The 3 Best Times to Edit Anything

3 times to edit pen to ZenMy youngest daughter and I aren’t getting along very well lately. It will all be fine, but for now, I’m taking a break from how much I’m communicating with her.

She is finishing up her fifth year at college. It’s been a rough ride all the way, and this summer (which is on top of the full five years and a few other summers, too) is hopefully the semester she graduates. But those details are not the point of this post.

What is the point is the lesson I’m learning about editing, and also about my communication mistakes.

I am very close with my children, all adults now. I am very close with all my family members and pretty much all of my friends, too–and there are a lot of all the above. Relationships, then, are huge in my life. For most of us, relationships are a key learning ground for communication.

Now, I’m a writer, and I’m on the topic of business and marketing. How am I to make the leap from communicating (often loudly, ranging from passionately or boisterously to angrily or insensitively) with my big ol’ group of family and friends to a business lesson?
Easy: thought-word-deed. That IS communication.

Just because I don’t always fly off the handle in writing to my relations (though, that can happen, too!) maybe I think negative thoughts and it comes through in my actions. And just because I don’t treat my business clients like family and tell them something unkind without checking myself first, maybe my attitude comes through in my writing, or in a decision I make which is uncharacteristic.

I don’t want any of this to happen, but it does. When I examine my thoughts, words (verbal or written) and deeds, I fall short of where I’d like to be, a lot of the time. And I happen to make a living with words. I’m always practicing them. So it’s extra painful when I don’t get them right. But then I remember.

There are erasers.

At home we have a 10 year old PC (we keep our cars till they die too; we are so sentimental). It’s mostly mine. The backspace key is broken on what is the second keyboard. Was the same way with its predecessor. backbackback, I am always erasing away.

I propose to us all that a good time to edit anything (that needs it), is anytime, with the three best times being before, during and after.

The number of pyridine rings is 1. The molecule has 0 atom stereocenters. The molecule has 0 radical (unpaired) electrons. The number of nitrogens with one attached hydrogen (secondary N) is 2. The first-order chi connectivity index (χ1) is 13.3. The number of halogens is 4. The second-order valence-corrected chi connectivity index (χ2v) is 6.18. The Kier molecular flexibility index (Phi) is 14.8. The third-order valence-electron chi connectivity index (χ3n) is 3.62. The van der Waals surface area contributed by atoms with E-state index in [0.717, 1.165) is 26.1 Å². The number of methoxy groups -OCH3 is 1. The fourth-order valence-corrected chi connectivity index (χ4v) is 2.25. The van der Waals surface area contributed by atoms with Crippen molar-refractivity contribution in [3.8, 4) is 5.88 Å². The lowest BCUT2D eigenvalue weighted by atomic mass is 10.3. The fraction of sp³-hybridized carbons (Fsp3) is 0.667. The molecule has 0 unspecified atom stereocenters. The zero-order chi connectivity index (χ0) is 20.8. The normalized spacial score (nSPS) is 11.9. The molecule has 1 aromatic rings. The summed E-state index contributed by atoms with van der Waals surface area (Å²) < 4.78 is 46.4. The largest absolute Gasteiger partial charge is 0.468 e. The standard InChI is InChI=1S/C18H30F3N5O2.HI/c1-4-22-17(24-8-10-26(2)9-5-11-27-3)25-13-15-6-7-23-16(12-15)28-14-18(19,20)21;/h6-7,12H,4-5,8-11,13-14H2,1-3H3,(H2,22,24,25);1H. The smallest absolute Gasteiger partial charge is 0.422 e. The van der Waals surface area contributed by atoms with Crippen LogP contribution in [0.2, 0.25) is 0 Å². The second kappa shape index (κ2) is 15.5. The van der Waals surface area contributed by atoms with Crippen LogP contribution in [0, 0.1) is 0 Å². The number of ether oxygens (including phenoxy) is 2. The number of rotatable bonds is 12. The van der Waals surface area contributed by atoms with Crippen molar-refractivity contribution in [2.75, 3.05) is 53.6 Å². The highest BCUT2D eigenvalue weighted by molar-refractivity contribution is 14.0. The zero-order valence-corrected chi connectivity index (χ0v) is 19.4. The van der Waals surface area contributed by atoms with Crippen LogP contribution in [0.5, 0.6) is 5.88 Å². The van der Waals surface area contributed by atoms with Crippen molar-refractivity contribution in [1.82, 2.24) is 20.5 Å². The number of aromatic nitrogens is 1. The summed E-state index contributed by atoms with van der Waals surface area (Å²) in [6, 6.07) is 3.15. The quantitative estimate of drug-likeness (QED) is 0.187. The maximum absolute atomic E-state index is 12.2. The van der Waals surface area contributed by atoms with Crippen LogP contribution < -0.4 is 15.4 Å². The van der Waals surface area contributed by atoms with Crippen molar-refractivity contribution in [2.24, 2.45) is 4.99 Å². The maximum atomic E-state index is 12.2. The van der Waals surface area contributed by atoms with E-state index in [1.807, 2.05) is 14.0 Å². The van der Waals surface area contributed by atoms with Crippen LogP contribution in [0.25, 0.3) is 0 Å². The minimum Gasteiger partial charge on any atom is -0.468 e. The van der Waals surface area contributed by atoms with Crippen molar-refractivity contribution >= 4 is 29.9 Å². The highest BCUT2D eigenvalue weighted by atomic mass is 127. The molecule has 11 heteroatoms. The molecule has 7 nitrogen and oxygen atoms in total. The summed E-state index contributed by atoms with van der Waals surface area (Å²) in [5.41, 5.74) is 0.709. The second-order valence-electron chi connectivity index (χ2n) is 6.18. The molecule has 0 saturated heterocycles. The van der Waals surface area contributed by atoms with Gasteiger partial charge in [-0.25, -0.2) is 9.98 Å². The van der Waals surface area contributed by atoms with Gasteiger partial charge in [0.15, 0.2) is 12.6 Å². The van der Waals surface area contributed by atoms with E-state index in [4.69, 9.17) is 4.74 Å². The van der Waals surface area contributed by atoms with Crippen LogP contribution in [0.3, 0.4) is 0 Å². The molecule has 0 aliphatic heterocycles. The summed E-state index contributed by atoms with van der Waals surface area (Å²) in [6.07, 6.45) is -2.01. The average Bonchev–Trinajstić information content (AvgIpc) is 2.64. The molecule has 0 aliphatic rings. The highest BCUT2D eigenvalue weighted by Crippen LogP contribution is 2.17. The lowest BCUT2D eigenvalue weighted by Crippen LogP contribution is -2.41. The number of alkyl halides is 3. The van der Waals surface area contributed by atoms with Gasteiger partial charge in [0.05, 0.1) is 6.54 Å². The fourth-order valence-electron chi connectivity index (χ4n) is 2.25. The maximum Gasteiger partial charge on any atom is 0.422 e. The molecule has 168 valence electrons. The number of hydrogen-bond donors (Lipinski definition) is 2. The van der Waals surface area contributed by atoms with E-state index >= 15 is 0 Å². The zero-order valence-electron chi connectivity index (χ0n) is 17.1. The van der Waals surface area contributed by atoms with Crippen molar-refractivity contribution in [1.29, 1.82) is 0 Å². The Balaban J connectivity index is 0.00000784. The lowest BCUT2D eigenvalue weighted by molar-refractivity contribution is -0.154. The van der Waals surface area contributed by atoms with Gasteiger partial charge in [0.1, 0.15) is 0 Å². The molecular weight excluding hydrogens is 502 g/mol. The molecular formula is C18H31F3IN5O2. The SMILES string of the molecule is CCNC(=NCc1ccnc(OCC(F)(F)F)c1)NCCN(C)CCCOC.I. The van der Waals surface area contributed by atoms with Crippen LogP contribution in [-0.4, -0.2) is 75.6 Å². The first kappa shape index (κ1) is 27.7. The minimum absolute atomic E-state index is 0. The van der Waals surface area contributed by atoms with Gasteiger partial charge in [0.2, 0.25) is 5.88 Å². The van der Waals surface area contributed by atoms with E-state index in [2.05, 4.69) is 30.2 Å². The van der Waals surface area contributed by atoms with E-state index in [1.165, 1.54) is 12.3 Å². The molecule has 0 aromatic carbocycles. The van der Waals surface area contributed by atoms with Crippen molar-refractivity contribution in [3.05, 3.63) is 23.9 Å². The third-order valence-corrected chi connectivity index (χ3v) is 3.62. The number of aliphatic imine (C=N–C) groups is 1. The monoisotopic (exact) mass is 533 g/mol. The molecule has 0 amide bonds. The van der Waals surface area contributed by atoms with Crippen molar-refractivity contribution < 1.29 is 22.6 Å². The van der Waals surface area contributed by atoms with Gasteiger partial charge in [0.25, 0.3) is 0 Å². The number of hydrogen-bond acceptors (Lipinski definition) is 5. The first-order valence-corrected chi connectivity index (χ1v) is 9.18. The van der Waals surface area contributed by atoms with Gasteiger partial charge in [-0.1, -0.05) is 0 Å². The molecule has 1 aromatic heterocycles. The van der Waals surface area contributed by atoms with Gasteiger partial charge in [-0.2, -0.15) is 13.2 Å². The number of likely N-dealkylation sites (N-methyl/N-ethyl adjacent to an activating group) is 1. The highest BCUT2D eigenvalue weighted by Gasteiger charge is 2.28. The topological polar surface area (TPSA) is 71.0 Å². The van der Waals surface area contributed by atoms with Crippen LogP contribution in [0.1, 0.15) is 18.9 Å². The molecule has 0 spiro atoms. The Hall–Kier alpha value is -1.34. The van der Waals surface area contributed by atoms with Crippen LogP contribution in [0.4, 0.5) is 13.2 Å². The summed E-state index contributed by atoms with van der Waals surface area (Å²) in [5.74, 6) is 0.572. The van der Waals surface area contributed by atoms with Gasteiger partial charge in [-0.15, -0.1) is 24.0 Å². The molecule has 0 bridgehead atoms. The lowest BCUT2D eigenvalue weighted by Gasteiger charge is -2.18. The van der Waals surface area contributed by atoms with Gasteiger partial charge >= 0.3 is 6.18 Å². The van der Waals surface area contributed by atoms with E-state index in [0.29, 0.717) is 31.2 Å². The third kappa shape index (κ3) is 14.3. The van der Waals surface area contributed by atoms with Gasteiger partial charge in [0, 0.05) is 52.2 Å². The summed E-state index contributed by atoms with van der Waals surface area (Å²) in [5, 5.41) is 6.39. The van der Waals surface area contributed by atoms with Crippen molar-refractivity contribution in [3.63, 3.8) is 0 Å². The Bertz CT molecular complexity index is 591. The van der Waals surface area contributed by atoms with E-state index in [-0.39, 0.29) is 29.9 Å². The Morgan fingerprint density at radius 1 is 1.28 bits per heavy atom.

1. At any time, we can question our communication approach. “Is what I am about to say or do in the best interest of me or anyone?” Before is the hardest. It’s why I am interacting a bit less with my daughter these days. I’ve been bad at holding back, before.
  2. “I might be making a mistake here. Let me start over.” During is what breaks my backspace keys. I was practicing during, with my daughter, but it wasn’t being received too well. I need to keep practicing.
  3. “I don’t like how that turned out.” or “Things have changed. I’d like a do-over.” or “I’m sorry, that’s not what I meant.” After is the most common. Why not after? Use it for everything. I use it all the time.

For blog posts, web pages, emails… It’s okay. We’ve all heard how famous manuscripts were revised many times in the publishing process. Great novels are a before-during-after example. Edits are a gift from the heavens and we need to embrace their constant availability to us.

Perhaps the biggest, yet most hidden, gift is that knowing this, you can stop stalling. Because you can do your thing, to your best ability, right now. Then leave it alone, learn more, get better, and one day come back and improve your work if you feel justified.

Both my daughter and I have used after-edits to correct our communications throughout our entire relationship. Which is one reason why she is so precious in my life: she stays on the key learning ground with me more than anyone.

Like I said, it will all be fine.


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